The findings are in a new report commissioned from Oxford Economics, which calculated direct activity of the group, activity and employment within the supply chain, and spending by all employees involved. On this basis, Drax contributed £1.2 billion to the UK economy as a whole, supporting 14,150 jobs.
Drax has no direct operations in Scotland, but has traditionally bought in coal via the Hunterston Terminal on Scotland’s west coast.
More recently, however, it has worked with Scottish-based firms including Doosan Power Systems in Renfrew and Aberdeen on biomass conversion and emission control projects.
The report said Drax’s total procurement with suppliers in Scotland reached £73m last year, including £24m directly related to biomass conversion.
The group owns what was once the UK’s biggest coal plant, but has converted three of its six units in North Yorkshire to biomass. Billed as Europe’s largest decarbonisation project, Drax says it stands ready to upgrade the remainder of the power station to burning wood pellets if its gets “the right support from government”.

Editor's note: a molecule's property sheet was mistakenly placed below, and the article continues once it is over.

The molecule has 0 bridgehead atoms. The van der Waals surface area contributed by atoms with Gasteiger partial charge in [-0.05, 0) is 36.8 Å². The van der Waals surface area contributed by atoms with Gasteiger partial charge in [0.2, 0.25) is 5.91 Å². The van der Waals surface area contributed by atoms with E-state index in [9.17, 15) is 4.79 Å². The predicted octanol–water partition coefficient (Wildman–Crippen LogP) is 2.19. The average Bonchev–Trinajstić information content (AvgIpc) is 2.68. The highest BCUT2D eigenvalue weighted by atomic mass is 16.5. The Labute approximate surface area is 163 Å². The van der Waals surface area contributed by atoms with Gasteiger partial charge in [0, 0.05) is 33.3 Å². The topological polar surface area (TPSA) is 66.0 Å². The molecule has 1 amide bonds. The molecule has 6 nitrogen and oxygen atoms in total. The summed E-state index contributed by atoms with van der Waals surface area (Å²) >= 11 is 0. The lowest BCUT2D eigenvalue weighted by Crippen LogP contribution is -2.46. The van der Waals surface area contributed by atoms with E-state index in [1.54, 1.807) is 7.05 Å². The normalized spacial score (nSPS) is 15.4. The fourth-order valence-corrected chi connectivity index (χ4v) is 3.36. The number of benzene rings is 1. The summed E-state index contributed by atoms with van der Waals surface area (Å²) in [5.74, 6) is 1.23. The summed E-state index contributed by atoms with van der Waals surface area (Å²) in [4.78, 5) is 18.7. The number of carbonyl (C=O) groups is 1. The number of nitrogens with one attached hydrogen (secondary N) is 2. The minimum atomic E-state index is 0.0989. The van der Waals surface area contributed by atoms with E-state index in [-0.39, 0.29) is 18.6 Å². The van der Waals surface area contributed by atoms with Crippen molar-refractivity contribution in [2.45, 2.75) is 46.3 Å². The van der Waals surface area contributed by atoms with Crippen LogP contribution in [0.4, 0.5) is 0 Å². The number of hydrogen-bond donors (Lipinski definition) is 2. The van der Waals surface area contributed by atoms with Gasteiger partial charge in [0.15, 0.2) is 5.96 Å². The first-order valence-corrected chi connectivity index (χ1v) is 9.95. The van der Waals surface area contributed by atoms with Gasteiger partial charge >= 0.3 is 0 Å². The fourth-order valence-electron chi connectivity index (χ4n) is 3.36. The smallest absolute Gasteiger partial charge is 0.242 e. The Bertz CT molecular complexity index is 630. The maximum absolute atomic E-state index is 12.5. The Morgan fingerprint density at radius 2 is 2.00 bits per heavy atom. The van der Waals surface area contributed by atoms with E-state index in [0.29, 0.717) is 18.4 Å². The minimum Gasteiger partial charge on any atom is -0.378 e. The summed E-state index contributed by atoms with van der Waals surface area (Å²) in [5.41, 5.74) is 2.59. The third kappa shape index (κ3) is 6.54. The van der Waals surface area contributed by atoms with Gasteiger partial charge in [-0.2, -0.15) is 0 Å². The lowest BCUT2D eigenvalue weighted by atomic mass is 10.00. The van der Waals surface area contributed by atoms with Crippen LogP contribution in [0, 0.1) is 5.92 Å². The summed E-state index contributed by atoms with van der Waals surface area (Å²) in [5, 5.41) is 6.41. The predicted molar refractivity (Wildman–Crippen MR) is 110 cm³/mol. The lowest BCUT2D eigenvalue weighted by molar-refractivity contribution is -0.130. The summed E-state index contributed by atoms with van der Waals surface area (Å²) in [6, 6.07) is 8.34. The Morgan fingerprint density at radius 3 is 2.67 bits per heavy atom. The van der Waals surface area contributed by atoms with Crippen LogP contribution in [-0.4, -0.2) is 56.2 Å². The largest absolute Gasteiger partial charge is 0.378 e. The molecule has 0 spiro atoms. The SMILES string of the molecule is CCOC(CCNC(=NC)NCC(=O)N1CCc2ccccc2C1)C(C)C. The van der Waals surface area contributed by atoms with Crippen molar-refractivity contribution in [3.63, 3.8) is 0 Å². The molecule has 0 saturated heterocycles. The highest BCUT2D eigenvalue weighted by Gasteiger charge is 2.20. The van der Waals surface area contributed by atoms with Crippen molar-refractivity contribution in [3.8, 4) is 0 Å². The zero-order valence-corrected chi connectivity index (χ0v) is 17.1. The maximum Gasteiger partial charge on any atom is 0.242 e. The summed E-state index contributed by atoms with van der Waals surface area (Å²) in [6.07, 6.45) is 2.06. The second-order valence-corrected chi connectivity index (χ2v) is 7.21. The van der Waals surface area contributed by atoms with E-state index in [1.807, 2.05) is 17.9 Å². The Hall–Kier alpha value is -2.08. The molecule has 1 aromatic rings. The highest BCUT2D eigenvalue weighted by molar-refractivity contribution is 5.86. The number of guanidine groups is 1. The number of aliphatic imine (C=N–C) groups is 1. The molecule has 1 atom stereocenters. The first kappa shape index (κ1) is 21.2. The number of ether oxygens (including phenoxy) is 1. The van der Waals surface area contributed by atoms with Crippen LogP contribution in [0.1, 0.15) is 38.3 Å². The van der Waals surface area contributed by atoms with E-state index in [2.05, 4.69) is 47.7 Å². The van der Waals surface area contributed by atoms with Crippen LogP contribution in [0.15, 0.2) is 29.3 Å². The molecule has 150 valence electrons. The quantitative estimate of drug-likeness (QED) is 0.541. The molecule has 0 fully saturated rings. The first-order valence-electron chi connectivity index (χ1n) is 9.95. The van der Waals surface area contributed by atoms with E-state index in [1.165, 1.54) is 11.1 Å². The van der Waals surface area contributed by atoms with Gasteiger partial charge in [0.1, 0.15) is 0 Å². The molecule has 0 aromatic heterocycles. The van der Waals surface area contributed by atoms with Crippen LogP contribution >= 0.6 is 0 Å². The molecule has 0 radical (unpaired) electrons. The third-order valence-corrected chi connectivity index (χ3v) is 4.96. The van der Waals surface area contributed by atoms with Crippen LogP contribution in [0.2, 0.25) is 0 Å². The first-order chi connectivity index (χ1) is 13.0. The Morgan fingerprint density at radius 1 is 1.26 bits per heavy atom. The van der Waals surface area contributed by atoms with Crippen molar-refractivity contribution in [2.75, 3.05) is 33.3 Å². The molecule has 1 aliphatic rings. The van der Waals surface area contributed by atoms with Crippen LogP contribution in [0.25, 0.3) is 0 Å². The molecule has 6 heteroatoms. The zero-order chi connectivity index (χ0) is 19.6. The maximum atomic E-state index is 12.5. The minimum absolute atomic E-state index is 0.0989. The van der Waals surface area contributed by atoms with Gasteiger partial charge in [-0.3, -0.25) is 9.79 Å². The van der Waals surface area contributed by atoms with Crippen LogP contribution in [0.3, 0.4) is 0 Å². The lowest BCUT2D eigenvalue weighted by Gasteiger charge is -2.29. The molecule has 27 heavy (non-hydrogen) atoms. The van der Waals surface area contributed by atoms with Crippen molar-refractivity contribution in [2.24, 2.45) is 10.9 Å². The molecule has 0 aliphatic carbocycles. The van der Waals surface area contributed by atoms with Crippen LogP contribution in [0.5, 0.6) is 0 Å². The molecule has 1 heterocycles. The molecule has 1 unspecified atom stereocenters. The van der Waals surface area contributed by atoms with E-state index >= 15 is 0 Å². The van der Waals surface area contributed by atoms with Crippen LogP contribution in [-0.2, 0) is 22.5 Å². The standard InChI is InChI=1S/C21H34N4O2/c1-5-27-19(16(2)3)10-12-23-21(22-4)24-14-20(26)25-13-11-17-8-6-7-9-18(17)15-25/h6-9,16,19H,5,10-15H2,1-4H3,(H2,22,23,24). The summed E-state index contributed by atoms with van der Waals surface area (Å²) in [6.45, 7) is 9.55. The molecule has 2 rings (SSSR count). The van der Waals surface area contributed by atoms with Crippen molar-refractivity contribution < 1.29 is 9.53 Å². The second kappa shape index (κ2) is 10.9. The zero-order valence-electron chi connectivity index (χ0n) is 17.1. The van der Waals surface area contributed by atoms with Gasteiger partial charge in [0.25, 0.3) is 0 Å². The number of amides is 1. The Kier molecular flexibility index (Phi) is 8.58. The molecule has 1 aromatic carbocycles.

The latest report comes amid an uncertain period for energy generation in the UK, with the government reviewing whether to drop support for Electricite de France’s planned new £18bn nuclear station in Somerset being undertaken with the Chinese, potentially creating an energy gap.
Meanwhile, the European Commission is currently reviewing whether the billions of pounds in UK government subsidies that Drax is receiving to covert to biomass is a breach of rules on state aid.
Dorothy Thompson, chief executive of Drax, said that the “vast majority” of jobs supported by the group across the UK were the result of plant upgrades to burn wood pellets.